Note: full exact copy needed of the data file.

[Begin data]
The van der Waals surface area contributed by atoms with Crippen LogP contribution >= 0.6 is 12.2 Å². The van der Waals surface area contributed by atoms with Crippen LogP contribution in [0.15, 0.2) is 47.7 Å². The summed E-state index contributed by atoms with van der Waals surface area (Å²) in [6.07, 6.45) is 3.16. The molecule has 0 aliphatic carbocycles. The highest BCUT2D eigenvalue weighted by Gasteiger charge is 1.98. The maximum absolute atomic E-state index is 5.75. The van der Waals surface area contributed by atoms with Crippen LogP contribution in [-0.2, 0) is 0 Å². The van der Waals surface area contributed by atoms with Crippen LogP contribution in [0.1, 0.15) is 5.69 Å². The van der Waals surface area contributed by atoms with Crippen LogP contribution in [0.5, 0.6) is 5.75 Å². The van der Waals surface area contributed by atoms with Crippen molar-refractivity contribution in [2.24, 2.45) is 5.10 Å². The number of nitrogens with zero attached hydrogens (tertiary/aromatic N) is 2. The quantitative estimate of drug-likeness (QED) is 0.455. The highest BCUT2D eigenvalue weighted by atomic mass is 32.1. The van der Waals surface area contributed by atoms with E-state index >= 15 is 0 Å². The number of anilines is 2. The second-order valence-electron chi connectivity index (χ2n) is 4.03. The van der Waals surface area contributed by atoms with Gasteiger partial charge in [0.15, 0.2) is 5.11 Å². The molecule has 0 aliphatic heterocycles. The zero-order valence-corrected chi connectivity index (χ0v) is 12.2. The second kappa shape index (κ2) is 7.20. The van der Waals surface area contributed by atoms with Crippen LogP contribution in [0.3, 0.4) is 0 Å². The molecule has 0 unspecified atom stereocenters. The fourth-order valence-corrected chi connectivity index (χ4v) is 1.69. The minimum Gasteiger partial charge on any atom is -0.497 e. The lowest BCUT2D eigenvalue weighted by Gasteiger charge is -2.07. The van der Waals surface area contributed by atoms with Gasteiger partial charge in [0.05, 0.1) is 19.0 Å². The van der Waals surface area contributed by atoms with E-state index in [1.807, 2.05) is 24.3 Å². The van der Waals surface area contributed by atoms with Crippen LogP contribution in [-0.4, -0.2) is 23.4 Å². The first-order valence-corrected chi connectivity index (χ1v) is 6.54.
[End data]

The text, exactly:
The van der Waals surface area contributed by atoms with Crippen LogP contribution >= 0.6 is 12.2 Å². The van der Waals surface area contributed by atoms with Crippen LogP contribution in [0.15, 0.2) is 47.7 Å². The summed E-state index contributed by atoms with van der Waals surface area (Å²) in [6.07, 6.45) is 3.16. The molecule has 0 aliphatic carbocycles. The highest BCUT2D eigenvalue weighted by Gasteiger charge is 1.98. The maximum absolute atomic E-state index is 5.75. The van der Waals surface area contributed by atoms with Crippen LogP contribution in [-0.2, 0) is 0 Å². The van der Waals surface area contributed by atoms with Crippen LogP contribution in [0.1, 0.15) is 5.69 Å². The van der Waals surface area contributed by atoms with Crippen LogP contribution in [0.5, 0.6) is 5.75 Å². The van der Waals surface area contributed by atoms with Crippen molar-refractivity contribution in [2.24, 2.45) is 5.10 Å². The number of nitrogens with zero attached hydrogens (tertiary/aromatic N) is 2. The quantitative estimate of drug-likeness (QED) is 0.455. The highest BCUT2D eigenvalue weighted by atomic mass is 32.1. The van der Waals surface area contributed by atoms with E-state index >= 15 is 0 Å². The number of anilines is 2. The second-order valence-electron chi connectivity index (χ2n) is 4.03. The van der Waals surface area contributed by atoms with Gasteiger partial charge in [0.15, 0.2) is 5.11 Å². The molecule has 0 aliphatic heterocycles. The zero-order valence-corrected chi connectivity index (χ0v) is 12.2. The second kappa shape index (κ2) is 7.20. The van der Waals surface area contributed by atoms with Crippen LogP contribution in [0.3, 0.4) is 0 Å². The molecule has 0 unspecified atom stereocenters. The fourth-order valence-corrected chi connectivity index (χ4v) is 1.69. The minimum Gasteiger partial charge on any atom is -0.497 e. The lowest BCUT2D eigenvalue weighted by Gasteiger charge is -2.07. The van der Waals surface area contributed by atoms with Gasteiger partial charge in [0.05, 0.1) is 19.0 Å². The van der Waals surface area contributed by atoms with E-state index in [1.807, 2.05) is 24.3 Å². The van der Waals surface area contributed by atoms with Crippen LogP contribution in [-0.4, -0.2) is 23.4 Å². The first-order valence-corrected chi connectivity index (χ1v) is 6.54.